Starting an R.R. Group

If you are interested in starting your own Refuge Recovery group, there are many considerations. Refuge Recovery groups follow the peer-led model first established by Alcoholics Anonymous and its many 12-step sister programs. It is helpful to have a basic understanding of this time-tested organizational structure when starting an R.R. group. So here is a brief overview of the A.A. group structure:

Alcoholics Anonymous is simultaneously one of the largest and the least visible non-profit organizations in America. In the U.S and Canada there are roughly 70,000 A.A. groups and 1.4 million members, so the average size group is around 20 members. A.A. has no central authority, minimal organization, and a handful of traditions instead of laws. Each group functions independently except in matters affecting other groups or A.A. as a whole. All of the essential group work is done by group members, with each member entitled to do their service in the way they think is best within the spirit of the traditions. This means that the group functions as a democracy with all plans for group action approved by the majority voice. No single individual is appointed to act for the group or for A.A. as a whole. In the words of one observer, “A.A. is the world’s largest functioning anarchy, and on the whole it performs astonishingly well.” (“The Drunk’s Club” by Clancy Martin, Harper’s, Jan. 2011)

In A.A.’s own words: “Each group is as unique as a thumbprint, and approaches to carry the message of sobriety vary not just from group to group but from region to region. Acting autonomously, each group charts its own course.” (“The A.A. Group, Where It All Begins” p. 16)

This is also the intent of Refuge Recovery and the book says this: “We hope that as the program grows, new formats and styles of meetings will be created.” (Refuge Recovery, p. 227) So your group is not only free to create any format or style of Refuge Recovery meeting you like, you are actually being encouraged to innovate.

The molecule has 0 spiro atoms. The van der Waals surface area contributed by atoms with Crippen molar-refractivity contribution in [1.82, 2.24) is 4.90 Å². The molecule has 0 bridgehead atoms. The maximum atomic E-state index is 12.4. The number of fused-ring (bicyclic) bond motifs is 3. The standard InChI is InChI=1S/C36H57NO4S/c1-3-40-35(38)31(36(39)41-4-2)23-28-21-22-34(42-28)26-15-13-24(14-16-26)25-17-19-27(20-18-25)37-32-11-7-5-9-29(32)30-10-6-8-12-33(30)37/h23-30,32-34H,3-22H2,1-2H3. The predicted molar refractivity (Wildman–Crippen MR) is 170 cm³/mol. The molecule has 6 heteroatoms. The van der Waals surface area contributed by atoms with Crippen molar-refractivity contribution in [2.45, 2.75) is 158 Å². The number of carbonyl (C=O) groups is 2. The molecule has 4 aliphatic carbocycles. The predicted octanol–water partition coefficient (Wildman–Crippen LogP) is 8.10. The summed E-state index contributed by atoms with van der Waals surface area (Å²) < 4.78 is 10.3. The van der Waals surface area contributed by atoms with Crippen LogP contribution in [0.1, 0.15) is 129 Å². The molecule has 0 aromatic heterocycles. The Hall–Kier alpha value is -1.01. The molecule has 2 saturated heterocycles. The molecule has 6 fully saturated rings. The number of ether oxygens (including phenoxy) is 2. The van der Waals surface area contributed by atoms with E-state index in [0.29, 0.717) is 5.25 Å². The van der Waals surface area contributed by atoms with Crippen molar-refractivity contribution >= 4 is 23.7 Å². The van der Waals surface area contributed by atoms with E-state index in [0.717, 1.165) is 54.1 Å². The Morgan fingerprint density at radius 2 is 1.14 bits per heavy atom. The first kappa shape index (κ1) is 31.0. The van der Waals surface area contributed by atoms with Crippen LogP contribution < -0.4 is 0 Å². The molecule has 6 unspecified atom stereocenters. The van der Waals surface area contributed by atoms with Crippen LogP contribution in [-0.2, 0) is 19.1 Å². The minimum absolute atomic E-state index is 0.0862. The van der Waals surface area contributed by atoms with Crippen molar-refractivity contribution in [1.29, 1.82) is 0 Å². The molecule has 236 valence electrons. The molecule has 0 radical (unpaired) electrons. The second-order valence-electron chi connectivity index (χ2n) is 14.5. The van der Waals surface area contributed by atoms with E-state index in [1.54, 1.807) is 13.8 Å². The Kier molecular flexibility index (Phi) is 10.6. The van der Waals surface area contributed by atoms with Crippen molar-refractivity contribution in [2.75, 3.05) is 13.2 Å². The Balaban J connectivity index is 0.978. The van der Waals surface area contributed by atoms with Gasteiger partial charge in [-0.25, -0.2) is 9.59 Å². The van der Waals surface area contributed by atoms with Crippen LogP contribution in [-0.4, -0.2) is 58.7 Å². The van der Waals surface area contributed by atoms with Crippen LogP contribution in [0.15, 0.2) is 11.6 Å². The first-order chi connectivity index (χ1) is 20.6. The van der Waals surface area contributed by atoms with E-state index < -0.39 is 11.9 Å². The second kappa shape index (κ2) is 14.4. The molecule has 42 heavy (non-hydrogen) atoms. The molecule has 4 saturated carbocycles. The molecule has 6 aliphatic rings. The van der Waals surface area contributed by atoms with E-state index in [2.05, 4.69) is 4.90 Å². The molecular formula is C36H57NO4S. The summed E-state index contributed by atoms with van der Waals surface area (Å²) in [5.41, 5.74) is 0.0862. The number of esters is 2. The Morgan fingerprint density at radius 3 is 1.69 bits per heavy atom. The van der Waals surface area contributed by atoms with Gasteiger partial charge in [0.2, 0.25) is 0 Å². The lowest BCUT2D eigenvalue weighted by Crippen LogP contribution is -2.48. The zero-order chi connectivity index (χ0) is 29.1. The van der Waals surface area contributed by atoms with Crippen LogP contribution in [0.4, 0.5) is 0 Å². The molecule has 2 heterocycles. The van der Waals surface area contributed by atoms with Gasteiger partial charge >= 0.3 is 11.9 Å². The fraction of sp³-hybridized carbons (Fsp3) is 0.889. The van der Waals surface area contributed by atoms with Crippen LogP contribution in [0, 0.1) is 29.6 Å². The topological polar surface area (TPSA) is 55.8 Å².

That said, a few words of advice: as early as possible try to function as a group, rather than as an individual. In other words, delay decisions, such as where to meet, how long your meetings will be, what the initial format will be, and focus instead on getting other people involved so you can make these decisions as a group. Doing this helps to insure that the other members of the group feel that they have a stake in it (i.e., it is their group and not just a meeting they occasionally attend). Also, if you make all the important early decisions alone, as the group grows, they are likely to expect you to do all the required service work to keep it going, and this is a recipe for you to burn out on the whole business.

Our group looked at a variety of possible locations to host our meetings before deciding to ask a meditation center called Innerspace if we could meet there each week. We selected this location because it is a hub for many in the Buddhist community in Oklahoma City and it is not associated with a particular Buddhist brand. In fact, five different meditation groups meet there throughout the week from five different Buddhist traditions.

This decision was fortuitous because the many ways that Innerspace could help spread the word about our group had never been considered in our deliberations. Once we were put on their schedule, Innerspace sent out an email announcement to everyone on their mailing list and they distributed flyers to the people who attended classes there throughout the week. Our first flyer was created for practicing Buddhists: